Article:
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Counterurbanization or de-urbanization is a demographic and social process whereby people move from urban areas to rural areas. It is along with suburbanization inversely related to urbanization. It first took place as a reaction to inner-city deprivation and overcrowding. Initial studies of counterurbanization were carried out by human geographer Brian Berry.[1] More recent research has documented the social and political drivers of counterurbanization and its impacts in developing countries such as China, which are currently undergoing processes of mass urbanization.[2] It is one of the causes that can lead to shrinking cities.


Deurbanization is the opposite of urbanization, the process by which people migrate from rural to urban communities. People have moved from rural to urban communities for various reasons including job opportunities and simpler lives. In recent years, due to technology this process has been happening in reverse. With the rate of technology, people from rural communities can work from home because they can connect with each other via rural Internet, which no longer requires moving to an urban community for employment opportunities.[3]

In past years, a multi-corporation business would use outsourcing by hiring workers in poorer countries for cheap labor, but in more recent years, corporations have been using "rural sourcing." Rural sourcing is using a source from small- to medium-sized towns, this creates jobs in the country and also for rural communities so they do not need to move their entire family to a whole new setting, and also reduces unnecessary expenses. Most of the workers in these rural settings get paid less but have an option of either working from home or an office. If they were in an urban setting, the company would spend more money on an entirely new office.[4]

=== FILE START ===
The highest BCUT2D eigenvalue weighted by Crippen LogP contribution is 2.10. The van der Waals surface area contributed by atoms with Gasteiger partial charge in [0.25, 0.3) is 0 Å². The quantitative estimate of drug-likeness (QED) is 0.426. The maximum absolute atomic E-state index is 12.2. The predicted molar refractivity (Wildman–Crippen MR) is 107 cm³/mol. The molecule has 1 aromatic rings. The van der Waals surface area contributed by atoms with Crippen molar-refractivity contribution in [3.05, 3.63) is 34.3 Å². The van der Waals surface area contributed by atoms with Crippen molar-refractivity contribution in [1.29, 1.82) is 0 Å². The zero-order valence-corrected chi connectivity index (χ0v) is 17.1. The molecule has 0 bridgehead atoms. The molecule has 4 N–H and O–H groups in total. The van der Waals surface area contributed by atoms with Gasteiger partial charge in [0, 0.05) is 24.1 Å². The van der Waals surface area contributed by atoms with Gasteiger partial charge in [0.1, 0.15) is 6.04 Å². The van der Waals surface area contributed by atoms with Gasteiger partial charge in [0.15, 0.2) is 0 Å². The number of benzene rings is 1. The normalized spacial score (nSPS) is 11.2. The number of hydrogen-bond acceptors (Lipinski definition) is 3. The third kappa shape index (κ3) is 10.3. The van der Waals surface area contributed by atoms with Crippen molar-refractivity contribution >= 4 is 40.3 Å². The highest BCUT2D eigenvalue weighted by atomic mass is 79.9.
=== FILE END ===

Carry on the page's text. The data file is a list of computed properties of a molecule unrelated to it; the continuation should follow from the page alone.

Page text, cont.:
In the past, the general migration trend in the United States has been from the east to the west. Art Hall, an executive director of the Centre for Applied Economics at the University of Kansas School of Business states "California has been losing people for at least a decade" "...two patterns of migration are under way in California. People are leaving the coast and moving to the Northern interior. When they leave, they tend to go places like Arizona and Nevada. So it's not a far move. And they also are going up north to Seattle and Portland. Part of the answer there is that it's just very expensive to live on the California coast."[5]

According to Hall, people have been influenced to move because of factors like climate, jobs and tax rates. Hall also found that people who are not as stable as a family will tend to move more.[6] People choosing to live in rural areas have found it more beneficial because of cleaner air, peace and quiet, and lots of space. Smaller towns have also been proven to be convenient as well.[7]

Recent data by the Internal Revenue Service (IRS) shows that people are moving from big cities with populations over 4 million to much smaller cities with around 1-2 million people.[8]

See also[edit]

See also[edit]


  1. ^
  2. ^ Griffiths, Michael. B., Flemming Christiansen and Malcolm Chapman. (2010) 'Chinese Consumers: The Romantic Reappraisal’. Ethnography, Sept 2010, 11, 331-357.
  3. ^ Science Daily
  4. ^ Science Daily
  5. ^
  6. ^
  7. ^ Science Daily
  8. ^ Science Daily

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